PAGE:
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Laryngeal Cancer

Diagnosis

The diagnosis of laryngeal cancer can be made through the following techniques:

  • Medical history and physical examination: The patients should consult the chest specialist in case they experience symptoms related to breathing, chest pain, persistent cough, and sore throat. The patients undergo comprehensive evaluation and are enquired about the occurrence, severity, and progression of the symptoms to determine if the disease is chronic or acute. Age and gender are considered when the patients are suspected of having laryngeal cancer, as the condition commonly develops in males above the age of 55 years. Further, the medical history of the patients is thoroughly evaluated as the history of head and neck cancer increases the risk of laryngeal cancer.
  • Laryngoscopy: Laryngoscopy is the procedure to evaluate the larynx. It involves using a laryngoscope, a thin, long tube with a video camera at the end. The procedure allows the cancer specialist to closely examine the laryngeal tissues. The tissue sample may be obtained with the help of specialized tools if any abnormal tissue is viewed during laryngoscopy.
  • Nasendoscopy: Nasal endoscopy provides information about the health of sinus and nasal cavities. The procedure is performed with an endoscope. The endoscope is inserted into the nasal cavity and is guided into the throat. It detects the presence of abnormal tissues in the nasal cavity.
  • Laryngostroboscopy: It is the technique to evaluate the functioning of vocal cords during speech. It detects the presence of laryngeal cancer and is also used to analyze the effect of treatment on speech. The procedure is performed before, during, and after the cancer treatment.
  • Blood tests: No blood tests are available to diagnose laryngeal cancer. However, the patients are recommended to undergo blood tests to determine the overall health and functioning of vital organs. Further, the oxygen levels in the blood are determined as the patient with laryngeal cancer experiences difficulty in breathing. The blood tests before the laryngeal cancer surgery include platelet count, CBC, electrolytes, thyroid function tests, liver function tests, and kidney function tests.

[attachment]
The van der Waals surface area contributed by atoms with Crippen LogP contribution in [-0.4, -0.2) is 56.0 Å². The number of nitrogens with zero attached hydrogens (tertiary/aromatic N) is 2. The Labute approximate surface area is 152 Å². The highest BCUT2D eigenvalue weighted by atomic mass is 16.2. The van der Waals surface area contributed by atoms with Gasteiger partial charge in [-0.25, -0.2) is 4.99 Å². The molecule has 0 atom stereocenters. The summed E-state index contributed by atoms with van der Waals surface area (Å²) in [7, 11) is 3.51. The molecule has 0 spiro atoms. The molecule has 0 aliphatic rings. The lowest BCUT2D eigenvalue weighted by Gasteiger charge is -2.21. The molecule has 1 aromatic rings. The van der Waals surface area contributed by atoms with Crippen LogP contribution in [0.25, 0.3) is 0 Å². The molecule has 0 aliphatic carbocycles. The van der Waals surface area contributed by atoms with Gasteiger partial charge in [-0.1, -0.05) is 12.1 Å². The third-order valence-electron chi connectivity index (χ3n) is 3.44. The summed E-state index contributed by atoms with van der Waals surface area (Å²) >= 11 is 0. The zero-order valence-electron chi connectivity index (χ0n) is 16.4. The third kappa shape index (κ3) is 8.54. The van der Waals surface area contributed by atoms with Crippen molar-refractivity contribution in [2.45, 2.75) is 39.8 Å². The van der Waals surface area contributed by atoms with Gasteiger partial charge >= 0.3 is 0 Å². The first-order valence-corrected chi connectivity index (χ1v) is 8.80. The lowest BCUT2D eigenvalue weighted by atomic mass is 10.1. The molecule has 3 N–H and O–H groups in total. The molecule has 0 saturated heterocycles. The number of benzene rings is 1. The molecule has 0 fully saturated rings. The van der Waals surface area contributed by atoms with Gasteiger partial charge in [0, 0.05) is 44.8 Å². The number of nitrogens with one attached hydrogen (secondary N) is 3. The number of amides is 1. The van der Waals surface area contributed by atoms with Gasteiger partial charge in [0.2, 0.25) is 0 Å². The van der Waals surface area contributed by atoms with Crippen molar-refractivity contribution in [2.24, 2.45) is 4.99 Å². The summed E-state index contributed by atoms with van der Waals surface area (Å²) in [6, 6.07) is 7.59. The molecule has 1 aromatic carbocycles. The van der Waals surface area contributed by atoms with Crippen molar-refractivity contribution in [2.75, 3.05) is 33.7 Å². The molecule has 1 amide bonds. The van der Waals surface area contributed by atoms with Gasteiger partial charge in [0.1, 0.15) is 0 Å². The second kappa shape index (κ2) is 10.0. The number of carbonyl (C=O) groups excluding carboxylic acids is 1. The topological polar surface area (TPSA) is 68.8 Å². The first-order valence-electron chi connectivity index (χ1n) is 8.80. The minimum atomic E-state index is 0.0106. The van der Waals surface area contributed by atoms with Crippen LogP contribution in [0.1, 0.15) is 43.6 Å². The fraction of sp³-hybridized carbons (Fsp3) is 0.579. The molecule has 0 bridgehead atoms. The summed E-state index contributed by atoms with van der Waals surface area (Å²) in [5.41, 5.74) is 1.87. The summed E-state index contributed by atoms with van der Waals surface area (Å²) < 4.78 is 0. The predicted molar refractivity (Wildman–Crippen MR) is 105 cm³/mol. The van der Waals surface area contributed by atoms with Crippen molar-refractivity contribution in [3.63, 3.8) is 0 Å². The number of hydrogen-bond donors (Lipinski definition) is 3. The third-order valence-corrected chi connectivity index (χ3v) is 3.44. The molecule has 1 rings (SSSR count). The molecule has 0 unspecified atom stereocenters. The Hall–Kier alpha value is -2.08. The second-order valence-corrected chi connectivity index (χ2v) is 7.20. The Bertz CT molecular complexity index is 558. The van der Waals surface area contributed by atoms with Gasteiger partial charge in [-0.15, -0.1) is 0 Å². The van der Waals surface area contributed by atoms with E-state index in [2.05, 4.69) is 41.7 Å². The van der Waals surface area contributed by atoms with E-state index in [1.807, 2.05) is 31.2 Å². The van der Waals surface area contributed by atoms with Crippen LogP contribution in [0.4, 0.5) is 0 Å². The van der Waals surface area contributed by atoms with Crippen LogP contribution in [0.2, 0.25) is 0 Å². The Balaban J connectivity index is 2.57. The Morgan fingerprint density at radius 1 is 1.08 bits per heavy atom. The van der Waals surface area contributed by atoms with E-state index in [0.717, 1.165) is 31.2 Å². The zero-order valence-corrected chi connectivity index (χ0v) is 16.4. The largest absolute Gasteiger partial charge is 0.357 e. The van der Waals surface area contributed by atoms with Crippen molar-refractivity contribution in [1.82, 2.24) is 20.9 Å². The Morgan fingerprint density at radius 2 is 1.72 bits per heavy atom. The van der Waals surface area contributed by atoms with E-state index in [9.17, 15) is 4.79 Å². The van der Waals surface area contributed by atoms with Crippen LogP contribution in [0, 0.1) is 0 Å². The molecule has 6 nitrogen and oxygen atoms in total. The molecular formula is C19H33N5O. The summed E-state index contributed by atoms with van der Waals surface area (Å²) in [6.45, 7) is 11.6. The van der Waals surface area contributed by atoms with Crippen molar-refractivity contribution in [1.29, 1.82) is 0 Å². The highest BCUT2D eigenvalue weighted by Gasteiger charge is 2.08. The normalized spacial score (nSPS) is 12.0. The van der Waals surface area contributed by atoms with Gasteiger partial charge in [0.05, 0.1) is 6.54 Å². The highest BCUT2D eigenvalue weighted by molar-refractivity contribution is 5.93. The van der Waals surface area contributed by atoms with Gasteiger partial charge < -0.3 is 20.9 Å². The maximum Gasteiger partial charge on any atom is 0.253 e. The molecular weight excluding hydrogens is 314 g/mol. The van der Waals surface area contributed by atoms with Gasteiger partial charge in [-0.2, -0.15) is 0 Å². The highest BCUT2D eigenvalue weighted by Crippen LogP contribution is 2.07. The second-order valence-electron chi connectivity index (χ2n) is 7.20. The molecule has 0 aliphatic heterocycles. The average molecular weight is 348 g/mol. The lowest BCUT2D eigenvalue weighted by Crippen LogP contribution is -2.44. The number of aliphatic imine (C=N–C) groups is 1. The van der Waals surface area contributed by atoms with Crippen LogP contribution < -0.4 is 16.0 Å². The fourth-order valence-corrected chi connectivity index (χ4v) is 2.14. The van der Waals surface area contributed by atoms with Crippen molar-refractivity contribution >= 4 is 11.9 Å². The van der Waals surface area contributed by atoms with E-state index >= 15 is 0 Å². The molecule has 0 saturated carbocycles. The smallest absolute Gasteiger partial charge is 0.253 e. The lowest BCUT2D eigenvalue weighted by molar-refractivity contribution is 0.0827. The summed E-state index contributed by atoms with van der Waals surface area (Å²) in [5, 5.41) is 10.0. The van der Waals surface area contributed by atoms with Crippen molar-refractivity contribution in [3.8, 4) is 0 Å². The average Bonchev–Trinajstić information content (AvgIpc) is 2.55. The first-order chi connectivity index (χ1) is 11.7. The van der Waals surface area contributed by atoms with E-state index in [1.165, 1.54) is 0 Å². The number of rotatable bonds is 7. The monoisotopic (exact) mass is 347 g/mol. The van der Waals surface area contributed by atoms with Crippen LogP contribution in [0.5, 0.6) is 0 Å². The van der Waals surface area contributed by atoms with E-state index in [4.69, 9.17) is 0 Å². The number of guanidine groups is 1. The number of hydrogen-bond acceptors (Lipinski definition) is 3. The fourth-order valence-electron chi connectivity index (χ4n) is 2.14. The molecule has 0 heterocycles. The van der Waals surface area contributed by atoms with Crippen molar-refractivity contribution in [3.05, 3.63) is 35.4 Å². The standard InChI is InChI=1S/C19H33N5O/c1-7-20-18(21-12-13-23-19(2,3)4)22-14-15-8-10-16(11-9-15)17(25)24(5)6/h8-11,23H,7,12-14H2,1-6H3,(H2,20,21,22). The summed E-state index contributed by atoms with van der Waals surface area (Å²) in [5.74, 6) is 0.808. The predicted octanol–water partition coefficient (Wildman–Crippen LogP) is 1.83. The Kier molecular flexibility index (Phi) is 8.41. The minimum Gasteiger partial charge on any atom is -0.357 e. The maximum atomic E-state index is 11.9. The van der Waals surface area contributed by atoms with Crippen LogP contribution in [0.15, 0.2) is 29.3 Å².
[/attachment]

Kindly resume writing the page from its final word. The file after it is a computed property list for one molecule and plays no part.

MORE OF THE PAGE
• Ultrasound: Ultrasound is also recommended in patients suspected to have laryngeal cancer. It determines if the cancer has spread to the surrounding lymph nodes.
  • Magnetic resonance imaging: MRI is usually not used in patients with early-stage laryngeal cancer. The patients undergo this imaging technique when the tumor is suspected of spreading to other organs, such as cartilage, bone, and lymph nodes. It also helps in evaluating the size of the tumor.
  • CT scan: CT scan involves using X-rays from different angles to provide detailed and high-quality 3D images of the target organs. Determining the spread of cancer cells to distant organs, cartilage, bones, and lymph nodes is recommended. A chest CT scan may also rule out the spread of cancer into the lungs or other organs in the chest cavity.
  • PET scan: PET scan involves the use of a radioactive derivative of sugar. When the sugar is injected into the vessels, it is rapidly taken up by the fast-dividing cells of the body. A specialized tracer device is used to detect the accumulation of radioactive sugar in different body areas. The test is performed to detect the spread of cancer to different body organs, including lymph nodes.
  • Barium swallow: During this test, the patients are advised to swallow the barium liquid. It coats the internal layer of the esophagus, stomach, and upper section of the small intestine. The abnormal outlines, if present, are shown when the X-ray is used.
  • Bone scan: The procedure helps to determine if cancer has spread to the bone. The test involves injecting the radioactive substances taken up by the abnormal cells in the bones. A tracer device detects the presence of a radioactive substance.
  • Biopsy: Biopsy involves taking samples of abnormal tissues and sending them to the laboratory. The pathologists examine those samples for the presence of cancer cells. Further, the biopsy also helps determine the type of mutation in the cells that assist the oncologists in developing an optimal treatment strategy for laryngeal cancer. In most cases, biopsies may be performed during laryngoscopy and endoscopy. However, if the patient lumps the neck, the sample is taken through a technique known as the fine needle aspiration technique.


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